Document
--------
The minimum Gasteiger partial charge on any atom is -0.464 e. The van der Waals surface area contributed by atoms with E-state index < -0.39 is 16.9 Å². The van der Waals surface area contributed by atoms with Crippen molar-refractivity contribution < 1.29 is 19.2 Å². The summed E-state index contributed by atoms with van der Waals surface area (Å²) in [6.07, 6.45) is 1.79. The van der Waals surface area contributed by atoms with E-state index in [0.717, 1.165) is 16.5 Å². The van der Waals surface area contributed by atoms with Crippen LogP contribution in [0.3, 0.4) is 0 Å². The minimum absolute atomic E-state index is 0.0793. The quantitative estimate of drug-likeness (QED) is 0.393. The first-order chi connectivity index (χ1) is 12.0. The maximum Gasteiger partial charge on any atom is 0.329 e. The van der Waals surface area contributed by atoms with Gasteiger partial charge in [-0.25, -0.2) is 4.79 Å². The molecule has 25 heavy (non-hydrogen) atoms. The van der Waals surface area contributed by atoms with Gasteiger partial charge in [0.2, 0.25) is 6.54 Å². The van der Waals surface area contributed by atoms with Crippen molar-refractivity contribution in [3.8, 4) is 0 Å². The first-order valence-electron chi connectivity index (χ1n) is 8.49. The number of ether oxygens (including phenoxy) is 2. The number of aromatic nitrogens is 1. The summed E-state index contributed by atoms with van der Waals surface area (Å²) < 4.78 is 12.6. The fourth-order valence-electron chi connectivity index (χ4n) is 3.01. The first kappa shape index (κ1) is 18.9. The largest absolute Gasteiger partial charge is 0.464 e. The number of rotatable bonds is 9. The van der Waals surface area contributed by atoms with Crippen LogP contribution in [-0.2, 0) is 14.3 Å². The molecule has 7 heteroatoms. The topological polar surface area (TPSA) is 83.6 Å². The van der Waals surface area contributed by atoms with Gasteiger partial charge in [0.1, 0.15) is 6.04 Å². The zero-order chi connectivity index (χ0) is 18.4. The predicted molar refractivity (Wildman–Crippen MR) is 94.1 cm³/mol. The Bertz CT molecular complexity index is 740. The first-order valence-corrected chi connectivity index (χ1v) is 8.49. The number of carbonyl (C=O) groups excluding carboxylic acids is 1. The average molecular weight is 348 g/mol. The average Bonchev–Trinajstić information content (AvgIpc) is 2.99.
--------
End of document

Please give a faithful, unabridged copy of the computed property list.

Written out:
The minimum Gasteiger partial charge on any atom is -0.464 e. The van der Waals surface area contributed by atoms with E-state index < -0.39 is 16.9 Å². The van der Waals surface area contributed by atoms with Crippen molar-refractivity contribution < 1.29 is 19.2 Å². The summed E-state index contributed by atoms with van der Waals surface area (Å²) in [6.07, 6.45) is 1.79. The van der Waals surface area contributed by atoms with E-state index in [0.717, 1.165) is 16.5 Å². The van der Waals surface area contributed by atoms with Crippen LogP contribution in [0.3, 0.4) is 0 Å². The minimum absolute atomic E-state index is 0.0793. The quantitative estimate of drug-likeness (QED) is 0.393. The first-order chi connectivity index (χ1) is 12.0. The maximum Gasteiger partial charge on any atom is 0.329 e. The van der Waals surface area contributed by atoms with Gasteiger partial charge in [-0.25, -0.2) is 4.79 Å². The molecule has 25 heavy (non-hydrogen) atoms. The van der Waals surface area contributed by atoms with Gasteiger partial charge in [0.2, 0.25) is 6.54 Å². The van der Waals surface area contributed by atoms with Crippen molar-refractivity contribution in [3.8, 4) is 0 Å². The first-order valence-electron chi connectivity index (χ1n) is 8.49. The number of ether oxygens (including phenoxy) is 2. The number of aromatic nitrogens is 1. The summed E-state index contributed by atoms with van der Waals surface area (Å²) < 4.78 is 12.6. The fourth-order valence-electron chi connectivity index (χ4n) is 3.01. The first kappa shape index (κ1) is 18.9. The largest absolute Gasteiger partial charge is 0.464 e. The number of rotatable bonds is 9. The van der Waals surface area contributed by atoms with Crippen LogP contribution in [-0.2, 0) is 14.3 Å². The molecule has 7 heteroatoms. The topological polar surface area (TPSA) is 83.6 Å². The van der Waals surface area contributed by atoms with Gasteiger partial charge in [0.1, 0.15) is 6.04 Å². The zero-order chi connectivity index (χ0) is 18.4. The predicted molar refractivity (Wildman–Crippen MR) is 94.1 cm³/mol. The Bertz CT molecular complexity index is 740. The first-order valence-corrected chi connectivity index (χ1v) is 8.49. The number of carbonyl (C=O) groups excluding carboxylic acids is 1. The average molecular weight is 348 g/mol. The average Bonchev–Trinajstić information content (AvgIpc) is 2.99.